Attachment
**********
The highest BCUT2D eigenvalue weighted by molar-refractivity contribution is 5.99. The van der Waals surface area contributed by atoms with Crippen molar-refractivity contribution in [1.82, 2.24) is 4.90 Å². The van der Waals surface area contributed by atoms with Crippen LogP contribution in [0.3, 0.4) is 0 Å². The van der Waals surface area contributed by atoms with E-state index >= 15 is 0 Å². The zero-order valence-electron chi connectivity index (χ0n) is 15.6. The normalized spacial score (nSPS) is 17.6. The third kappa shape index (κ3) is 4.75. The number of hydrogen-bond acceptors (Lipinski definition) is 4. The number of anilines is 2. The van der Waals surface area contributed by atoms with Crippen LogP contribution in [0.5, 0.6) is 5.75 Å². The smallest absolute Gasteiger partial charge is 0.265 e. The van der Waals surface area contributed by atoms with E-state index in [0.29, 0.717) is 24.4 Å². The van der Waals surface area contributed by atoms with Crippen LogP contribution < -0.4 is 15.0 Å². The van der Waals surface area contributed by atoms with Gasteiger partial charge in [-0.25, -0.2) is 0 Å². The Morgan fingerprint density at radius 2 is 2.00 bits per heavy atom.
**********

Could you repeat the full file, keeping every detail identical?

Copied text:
The highest BCUT2D eigenvalue weighted by molar-refractivity contribution is 5.99. The van der Waals surface area contributed by atoms with Crippen molar-refractivity contribution in [1.82, 2.24) is 4.90 Å². The van der Waals surface area contributed by atoms with Crippen LogP contribution in [0.3, 0.4) is 0 Å². The van der Waals surface area contributed by atoms with E-state index >= 15 is 0 Å². The zero-order valence-electron chi connectivity index (χ0n) is 15.6. The normalized spacial score (nSPS) is 17.6. The third kappa shape index (κ3) is 4.75. The number of hydrogen-bond acceptors (Lipinski definition) is 4. The number of anilines is 2. The van der Waals surface area contributed by atoms with Crippen LogP contribution in [0.5, 0.6) is 5.75 Å². The smallest absolute Gasteiger partial charge is 0.265 e. The van der Waals surface area contributed by atoms with E-state index in [0.29, 0.717) is 24.4 Å². The van der Waals surface area contributed by atoms with Crippen LogP contribution < -0.4 is 15.0 Å². The van der Waals surface area contributed by atoms with Gasteiger partial charge in [-0.25, -0.2) is 0 Å². The Morgan fingerprint density at radius 2 is 2.00 bits per heavy atom.